Share this post


Link to post
Share on other sites

Those charts are worthless as there are so many other costs to factor in and it is very difficult to figure out. I'm still working on a spread sheet with 3 or 4 states that are possible landing sites for us. Overall Texas keeps coming out on top but there is no cool summer mountain top for us so wintering is as good as it gets.

 

Share this post


Link to post
Share on other sites
2 hours ago, accumack said:

Those charts are worthless as there are so many other costs to factor in and it is very difficult to figure out.

I don't know that I agree with worthless, but they sure are not a good single consideration. When you look at them they are an average of all locations in the particular state and most are averaged by the number of people, not the physical locations. That means that the weight of the average is to the high population areas, which is valid to some since the cities are big because most people go to them but it also means that they will be inaccurate for rural areas, probably for all states. 

On the other hand, it does give a trend for some tax research or to possibly eliminate some areas. No matter where you consider, the cities will be quite different than the most rural of areas. 

Here is a very different approach, in Work & Money's effort to give the best and worst 10 states.  No matter what the source is, a person would be pretty foolish to move based on only one source. 

Share this post


Link to post
Share on other sites

Look at number two on Kirk's latest list. We are more likely to buy in "The Springs"than Denver for a lot of reasons not the least of which are taxes. The Rocky Mountain High results in longer healthier lifespans.

We aren't new to the area either having lived on the AF Academy for three years. In view of recent scientific studies we both want out of the heat, and now prefer to be further inland than we'd planned.

We had a blast full timing, and then doing the work on our 5 acres. We have more money than ever with our expenses paid from military retirement and SS alone and our investments never need be touched. The property we just sold with solar and a new well was sold three days after two people started bidding it up. We expect the same when we sell ours. They both have location.benefits many miss and then have to fight traffic.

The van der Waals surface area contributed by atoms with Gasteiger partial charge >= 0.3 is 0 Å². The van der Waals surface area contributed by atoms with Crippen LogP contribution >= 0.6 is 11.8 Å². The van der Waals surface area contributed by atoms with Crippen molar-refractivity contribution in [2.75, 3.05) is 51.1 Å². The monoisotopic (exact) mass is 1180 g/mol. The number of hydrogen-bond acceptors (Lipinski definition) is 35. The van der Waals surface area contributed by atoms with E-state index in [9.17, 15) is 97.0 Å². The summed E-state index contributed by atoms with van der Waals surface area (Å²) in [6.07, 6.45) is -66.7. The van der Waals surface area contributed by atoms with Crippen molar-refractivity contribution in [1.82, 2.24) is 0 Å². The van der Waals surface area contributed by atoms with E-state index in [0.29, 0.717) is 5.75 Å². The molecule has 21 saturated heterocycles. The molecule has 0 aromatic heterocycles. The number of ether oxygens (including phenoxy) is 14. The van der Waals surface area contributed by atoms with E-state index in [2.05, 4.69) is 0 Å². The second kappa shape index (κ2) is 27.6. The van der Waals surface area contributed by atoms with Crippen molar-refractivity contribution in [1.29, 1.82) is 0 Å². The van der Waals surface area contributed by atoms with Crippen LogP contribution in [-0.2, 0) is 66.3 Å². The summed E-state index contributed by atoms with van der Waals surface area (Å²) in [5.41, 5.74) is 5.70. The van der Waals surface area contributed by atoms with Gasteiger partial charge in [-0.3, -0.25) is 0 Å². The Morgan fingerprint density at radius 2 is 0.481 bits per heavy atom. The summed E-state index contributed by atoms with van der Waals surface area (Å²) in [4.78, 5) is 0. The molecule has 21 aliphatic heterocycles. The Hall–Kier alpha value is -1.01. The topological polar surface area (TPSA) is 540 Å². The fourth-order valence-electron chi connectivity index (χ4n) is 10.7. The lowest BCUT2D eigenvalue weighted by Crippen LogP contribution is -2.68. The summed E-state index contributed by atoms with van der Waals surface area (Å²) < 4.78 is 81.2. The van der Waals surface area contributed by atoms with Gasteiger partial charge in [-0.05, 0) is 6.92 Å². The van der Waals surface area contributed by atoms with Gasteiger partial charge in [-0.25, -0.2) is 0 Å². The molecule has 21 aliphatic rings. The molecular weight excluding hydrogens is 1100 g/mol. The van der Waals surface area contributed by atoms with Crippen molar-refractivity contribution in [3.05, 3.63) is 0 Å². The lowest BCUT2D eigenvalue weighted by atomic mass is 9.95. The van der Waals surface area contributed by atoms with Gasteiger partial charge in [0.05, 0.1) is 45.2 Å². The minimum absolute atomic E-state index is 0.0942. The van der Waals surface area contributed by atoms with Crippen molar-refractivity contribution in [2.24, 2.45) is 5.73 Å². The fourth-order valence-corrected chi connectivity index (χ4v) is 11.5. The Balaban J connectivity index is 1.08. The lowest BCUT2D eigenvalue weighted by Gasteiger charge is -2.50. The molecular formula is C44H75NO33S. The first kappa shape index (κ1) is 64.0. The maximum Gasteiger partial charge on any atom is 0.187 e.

Then we are going to Colorado, put what's left in storage, and get a small apartment to hunt from to find our perfect area and house.

Once you settle on a state, there's lots more to see and consider for each area. See we don't need to work which frees us from urban/suburban areas.

We prefer to be across town from a base with a clinic and commissary like where we are now, ten miles from Barksdale AFB. Jack, we are looking at Woodland Park too! That is a side benefit of spending our early years as "Brats," the doing a 27 year career of our own. We are also looking at civil service positions in USAFE. Perhaps move to Europe. S. America as originally planned is out due to the science predicting the heat will become unbearable in the next 20 years. I won't care but I'd like my sons to have a paid property and houses if they wish. And please, if you think science is political show me your facts, not your politics. Science requires labs, equipment, and the education to know how to use them. See, the search for our forever home, includes planning for near and medium term climate changes.

Here's the NASA climate page with the scientific, consensus: https://climate.nasa.gov/scientific-consensus/

It does take research an peer reviewed science to plan any time into our future.

Edited by RV_

Share this post


Link to post
Share on other sites

We prefer privacy and and enjoy mountain life in the summer.  We have 140 acres in Colorado that we lease for some grazing that helps to keep our taxes low ($110).  We also use it for our recreation and summer getaway. We may even build a house there.  For times when our land is not enough it backs up to BLM and the National Forest is only 2 miles away.  Everyone' preference is not the same.

Share this post


Link to post
Share on other sites

Create an account or sign in to comment

You need to be a member in order to leave a comment

Create an account

Sign up for a new account in our community. It's easy!

Register a new account

Sign in

Already have an account? Sign in here.

Sign In Now
Sign in to follow this  

×